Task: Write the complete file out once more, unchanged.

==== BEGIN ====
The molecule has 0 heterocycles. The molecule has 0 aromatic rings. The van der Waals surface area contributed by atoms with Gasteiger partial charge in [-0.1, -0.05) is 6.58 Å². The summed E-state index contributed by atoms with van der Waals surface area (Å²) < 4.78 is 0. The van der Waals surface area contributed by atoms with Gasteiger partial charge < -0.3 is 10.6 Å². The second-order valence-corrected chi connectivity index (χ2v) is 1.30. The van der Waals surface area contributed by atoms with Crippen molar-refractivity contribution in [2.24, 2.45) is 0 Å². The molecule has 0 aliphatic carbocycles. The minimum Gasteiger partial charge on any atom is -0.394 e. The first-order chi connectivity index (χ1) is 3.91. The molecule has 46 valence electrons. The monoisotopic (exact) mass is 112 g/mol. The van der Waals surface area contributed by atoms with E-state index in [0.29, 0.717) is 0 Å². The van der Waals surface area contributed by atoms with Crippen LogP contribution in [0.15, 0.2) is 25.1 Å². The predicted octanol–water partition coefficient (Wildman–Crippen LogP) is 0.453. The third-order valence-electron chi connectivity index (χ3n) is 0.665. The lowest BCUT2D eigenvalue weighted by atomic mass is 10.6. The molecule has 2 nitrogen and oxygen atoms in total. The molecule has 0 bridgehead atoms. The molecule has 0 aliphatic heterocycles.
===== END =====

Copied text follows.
The molecule has 0 heterocycles. The molecule has 0 aromatic rings. The van der Waals surface area contributed by atoms with Gasteiger partial charge in [-0.1, -0.05) is 6.58 Å². The summed E-state index contributed by atoms with van der Waals surface area (Å²) < 4.78 is 0. The van der Waals surface area contributed by atoms with Gasteiger partial charge < -0.3 is 10.6 Å². The second-order valence-corrected chi connectivity index (χ2v) is 1.30. The van der Waals surface area contributed by atoms with Crippen molar-refractivity contribution in [2.24, 2.45) is 0 Å². The molecule has 0 aliphatic carbocycles. The minimum Gasteiger partial charge on any atom is -0.394 e. The first-order chi connectivity index (χ1) is 3.91. The molecule has 46 valence electrons. The monoisotopic (exact) mass is 112 g/mol. The van der Waals surface area contributed by atoms with E-state index in [0.29, 0.717) is 0 Å². The van der Waals surface area contributed by atoms with Crippen LogP contribution in [0.15, 0.2) is 25.1 Å². The predicted octanol–water partition coefficient (Wildman–Crippen LogP) is 0.453. The third-order valence-electron chi connectivity index (χ3n) is 0.665. The lowest BCUT2D eigenvalue weighted by atomic mass is 10.6. The molecule has 2 nitrogen and oxygen atoms in total. The molecule has 0 bridgehead atoms. The molecule has 0 aliphatic heterocycles.